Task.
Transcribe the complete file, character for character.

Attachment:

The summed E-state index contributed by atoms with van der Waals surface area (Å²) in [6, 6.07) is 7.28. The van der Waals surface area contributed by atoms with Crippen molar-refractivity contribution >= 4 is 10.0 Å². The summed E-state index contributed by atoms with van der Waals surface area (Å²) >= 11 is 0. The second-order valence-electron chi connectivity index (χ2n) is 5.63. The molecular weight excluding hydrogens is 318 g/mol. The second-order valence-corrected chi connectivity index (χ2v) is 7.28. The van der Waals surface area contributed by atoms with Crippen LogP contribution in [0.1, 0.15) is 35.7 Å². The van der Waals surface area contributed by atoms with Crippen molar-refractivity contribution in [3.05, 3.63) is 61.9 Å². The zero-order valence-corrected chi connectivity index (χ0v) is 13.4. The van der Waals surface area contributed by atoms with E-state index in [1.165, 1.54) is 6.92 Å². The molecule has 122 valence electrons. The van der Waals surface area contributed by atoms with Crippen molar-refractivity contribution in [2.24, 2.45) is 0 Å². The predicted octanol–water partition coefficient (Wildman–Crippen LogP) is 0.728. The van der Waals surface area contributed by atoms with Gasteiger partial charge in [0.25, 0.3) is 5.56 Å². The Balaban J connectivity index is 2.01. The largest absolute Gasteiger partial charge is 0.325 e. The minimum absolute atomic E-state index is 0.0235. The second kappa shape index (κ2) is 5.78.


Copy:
The summed E-state index contributed by atoms with van der Waals surface area (Å²) in [6, 6.07) is 7.28. The van der Waals surface area contributed by atoms with Crippen molar-refractivity contribution >= 4 is 10.0 Å². The summed E-state index contributed by atoms with van der Waals surface area (Å²) >= 11 is 0. The second-order valence-electron chi connectivity index (χ2n) is 5.63. The molecular weight excluding hydrogens is 318 g/mol. The second-order valence-corrected chi connectivity index (χ2v) is 7.28. The van der Waals surface area contributed by atoms with Crippen LogP contribution in [0.1, 0.15) is 35.7 Å². The van der Waals surface area contributed by atoms with Crippen molar-refractivity contribution in [3.05, 3.63) is 61.9 Å². The zero-order valence-corrected chi connectivity index (χ0v) is 13.4. The van der Waals surface area contributed by atoms with E-state index in [1.165, 1.54) is 6.92 Å². The molecule has 122 valence electrons. The van der Waals surface area contributed by atoms with Crippen molar-refractivity contribution in [2.24, 2.45) is 0 Å². The predicted octanol–water partition coefficient (Wildman–Crippen LogP) is 0.728. The van der Waals surface area contributed by atoms with Gasteiger partial charge in [0.25, 0.3) is 5.56 Å². The Balaban J connectivity index is 2.01. The largest absolute Gasteiger partial charge is 0.325 e. The minimum absolute atomic E-state index is 0.0235. The second kappa shape index (κ2) is 5.78.